The second wave of COVID-19 is reaching extremely alarming levels in India, with 329,942 daily new infections reported on May 10. MSF has scaled up its COVID intervention in Mumbai, in Maharashtra state, where the increasing numbers of COVID-19 cases have devastated the health care system and overwhelmed health care providers. Mumbai is a densely populated city, with almost 42 percent of the population living in low-income housing with poor hygiene facilities—putting them at very high risk of infection.
Health care workers are already stretched to their limits, and face increasing numbers of cases and people who need hospital beds. MSF is concerned about the risk of infection to health workers, which could further reduce India's capacity to mitigate the spread of the coronavirus.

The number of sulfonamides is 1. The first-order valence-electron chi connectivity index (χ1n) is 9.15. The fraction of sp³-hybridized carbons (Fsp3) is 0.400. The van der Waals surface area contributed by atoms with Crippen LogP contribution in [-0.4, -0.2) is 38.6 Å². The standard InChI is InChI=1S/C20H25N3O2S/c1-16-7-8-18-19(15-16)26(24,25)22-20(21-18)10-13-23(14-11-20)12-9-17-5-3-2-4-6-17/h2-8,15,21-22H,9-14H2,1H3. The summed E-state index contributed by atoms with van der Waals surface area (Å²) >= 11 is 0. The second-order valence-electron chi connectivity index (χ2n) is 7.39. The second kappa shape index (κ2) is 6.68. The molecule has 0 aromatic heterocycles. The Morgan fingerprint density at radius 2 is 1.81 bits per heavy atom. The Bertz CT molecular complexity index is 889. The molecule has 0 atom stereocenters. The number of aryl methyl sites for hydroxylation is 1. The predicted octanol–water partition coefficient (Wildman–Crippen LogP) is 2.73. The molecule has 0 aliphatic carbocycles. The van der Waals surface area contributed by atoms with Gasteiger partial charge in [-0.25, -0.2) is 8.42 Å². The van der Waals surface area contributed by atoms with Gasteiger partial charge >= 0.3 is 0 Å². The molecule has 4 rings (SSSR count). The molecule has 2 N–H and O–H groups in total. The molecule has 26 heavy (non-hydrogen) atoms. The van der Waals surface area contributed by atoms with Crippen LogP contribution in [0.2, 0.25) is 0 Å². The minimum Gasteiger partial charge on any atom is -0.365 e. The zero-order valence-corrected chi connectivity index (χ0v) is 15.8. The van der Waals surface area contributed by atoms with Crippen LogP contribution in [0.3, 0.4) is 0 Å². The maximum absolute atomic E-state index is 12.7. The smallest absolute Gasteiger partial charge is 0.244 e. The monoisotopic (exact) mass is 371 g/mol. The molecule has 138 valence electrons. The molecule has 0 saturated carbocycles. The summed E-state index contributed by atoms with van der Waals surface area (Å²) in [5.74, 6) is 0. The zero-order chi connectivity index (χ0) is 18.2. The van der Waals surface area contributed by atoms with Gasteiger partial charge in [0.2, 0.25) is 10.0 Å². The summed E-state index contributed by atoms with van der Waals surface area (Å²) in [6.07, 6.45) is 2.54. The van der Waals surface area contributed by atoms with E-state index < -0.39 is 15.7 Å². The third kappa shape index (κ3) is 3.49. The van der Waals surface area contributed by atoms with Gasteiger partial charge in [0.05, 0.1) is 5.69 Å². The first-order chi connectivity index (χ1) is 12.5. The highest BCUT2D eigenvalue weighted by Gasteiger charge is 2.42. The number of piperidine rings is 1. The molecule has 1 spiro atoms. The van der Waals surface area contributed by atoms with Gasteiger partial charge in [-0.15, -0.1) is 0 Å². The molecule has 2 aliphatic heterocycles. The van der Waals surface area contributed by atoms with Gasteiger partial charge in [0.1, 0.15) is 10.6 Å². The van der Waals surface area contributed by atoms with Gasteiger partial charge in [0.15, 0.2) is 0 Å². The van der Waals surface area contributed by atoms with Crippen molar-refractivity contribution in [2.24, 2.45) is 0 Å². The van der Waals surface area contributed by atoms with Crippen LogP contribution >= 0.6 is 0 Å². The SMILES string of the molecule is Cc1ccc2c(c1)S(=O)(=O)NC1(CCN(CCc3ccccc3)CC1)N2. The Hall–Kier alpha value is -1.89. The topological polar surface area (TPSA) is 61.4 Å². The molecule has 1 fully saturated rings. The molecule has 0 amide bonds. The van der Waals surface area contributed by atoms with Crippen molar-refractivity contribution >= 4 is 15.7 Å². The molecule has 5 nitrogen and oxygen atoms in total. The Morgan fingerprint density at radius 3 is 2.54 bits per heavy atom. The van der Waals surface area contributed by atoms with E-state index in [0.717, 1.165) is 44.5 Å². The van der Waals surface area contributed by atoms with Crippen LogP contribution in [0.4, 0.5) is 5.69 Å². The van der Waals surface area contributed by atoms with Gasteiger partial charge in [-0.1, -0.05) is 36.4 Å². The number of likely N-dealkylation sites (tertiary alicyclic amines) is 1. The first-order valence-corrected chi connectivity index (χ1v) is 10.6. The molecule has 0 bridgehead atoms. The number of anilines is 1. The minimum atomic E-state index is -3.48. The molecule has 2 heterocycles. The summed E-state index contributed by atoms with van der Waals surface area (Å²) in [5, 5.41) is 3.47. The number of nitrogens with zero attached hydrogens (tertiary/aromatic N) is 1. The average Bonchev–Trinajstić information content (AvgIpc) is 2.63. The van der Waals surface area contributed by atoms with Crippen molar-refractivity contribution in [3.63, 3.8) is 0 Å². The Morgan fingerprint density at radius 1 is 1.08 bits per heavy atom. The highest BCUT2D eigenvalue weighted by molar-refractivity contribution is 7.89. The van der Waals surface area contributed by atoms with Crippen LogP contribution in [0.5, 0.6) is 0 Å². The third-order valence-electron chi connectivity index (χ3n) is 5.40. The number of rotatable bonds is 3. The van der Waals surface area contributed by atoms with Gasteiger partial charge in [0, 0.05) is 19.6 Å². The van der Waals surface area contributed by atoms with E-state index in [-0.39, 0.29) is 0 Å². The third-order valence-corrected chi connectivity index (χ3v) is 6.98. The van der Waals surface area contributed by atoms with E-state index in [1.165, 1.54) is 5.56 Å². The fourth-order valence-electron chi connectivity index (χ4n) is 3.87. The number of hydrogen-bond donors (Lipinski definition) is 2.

The scale of this crisis is too big for any single actor. Our teams are trying to identify where MSF can provide additional support, especially in areas where we have existing medical projects.
Caring for COVID-19 patients in Mumbai
The current surge in severe cases of COVID-19 has increased the number of people requiring hospitalization and oxygen therapy, which is why MSF is supporting dedicated COVID health centers in Mumbai. MSF doctors and nurses are working in the BKC jumbo hospital, which currently has two 1,000-bed wings for treating COVID-19 patients. We are collaborating with the Municipal Corporation of Greater Mumbai to manage one of the dedicated Covid-19 health centers (DCHC). As of May 11, we had a team of 60 staff helping manage care for moderate and critical COVID-19 patients. The team includes anesthesia technicians, doctors, nurses, psychologists, and health educators.
The DCHC is divided into two units—phase one and phase two—each with 1,000 beds. In the phase one unit, we are managing observation and triage in six wards, which each have 28 beds where patients can receive oxygen. In the phase two unit, we are supporting four wards with 28 oxygen beds each.